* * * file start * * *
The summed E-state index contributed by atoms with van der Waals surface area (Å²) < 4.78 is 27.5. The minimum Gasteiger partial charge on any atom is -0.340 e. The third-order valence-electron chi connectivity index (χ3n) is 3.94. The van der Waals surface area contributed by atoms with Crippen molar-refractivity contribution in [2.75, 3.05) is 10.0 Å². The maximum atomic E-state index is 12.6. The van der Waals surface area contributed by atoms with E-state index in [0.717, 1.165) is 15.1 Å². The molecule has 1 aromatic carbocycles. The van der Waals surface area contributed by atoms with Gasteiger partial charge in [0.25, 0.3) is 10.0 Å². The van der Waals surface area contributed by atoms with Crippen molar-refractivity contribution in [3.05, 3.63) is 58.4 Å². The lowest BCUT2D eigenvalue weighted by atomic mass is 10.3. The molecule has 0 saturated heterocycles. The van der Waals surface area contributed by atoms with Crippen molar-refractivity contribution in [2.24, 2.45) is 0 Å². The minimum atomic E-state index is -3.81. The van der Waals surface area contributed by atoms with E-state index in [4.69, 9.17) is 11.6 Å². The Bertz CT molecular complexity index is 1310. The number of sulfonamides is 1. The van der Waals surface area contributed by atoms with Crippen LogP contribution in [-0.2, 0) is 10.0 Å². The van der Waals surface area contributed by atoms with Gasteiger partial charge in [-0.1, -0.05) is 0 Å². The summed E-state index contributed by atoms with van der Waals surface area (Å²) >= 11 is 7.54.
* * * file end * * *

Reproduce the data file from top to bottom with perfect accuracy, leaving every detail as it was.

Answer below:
The summed E-state index contributed by atoms with van der Waals surface area (Å²) < 4.78 is 27.5. The minimum Gasteiger partial charge on any atom is -0.340 e. The third-order valence-electron chi connectivity index (χ3n) is 3.94. The van der Waals surface area contributed by atoms with Crippen molar-refractivity contribution in [2.75, 3.05) is 10.0 Å². The maximum atomic E-state index is 12.6. The van der Waals surface area contributed by atoms with E-state index in [0.717, 1.165) is 15.1 Å². The molecule has 1 aromatic carbocycles. The van der Waals surface area contributed by atoms with Gasteiger partial charge in [0.25, 0.3) is 10.0 Å². The van der Waals surface area contributed by atoms with Crippen molar-refractivity contribution in [3.05, 3.63) is 58.4 Å². The lowest BCUT2D eigenvalue weighted by atomic mass is 10.3. The molecule has 0 saturated heterocycles. The van der Waals surface area contributed by atoms with Crippen molar-refractivity contribution in [2.24, 2.45) is 0 Å². The minimum atomic E-state index is -3.81. The van der Waals surface area contributed by atoms with E-state index in [4.69, 9.17) is 11.6 Å². The Bertz CT molecular complexity index is 1310. The number of sulfonamides is 1. The van der Waals surface area contributed by atoms with Crippen LogP contribution in [-0.2, 0) is 10.0 Å². The van der Waals surface area contributed by atoms with Gasteiger partial charge in [-0.1, -0.05) is 0 Å². The summed E-state index contributed by atoms with van der Waals surface area (Å²) >= 11 is 7.54.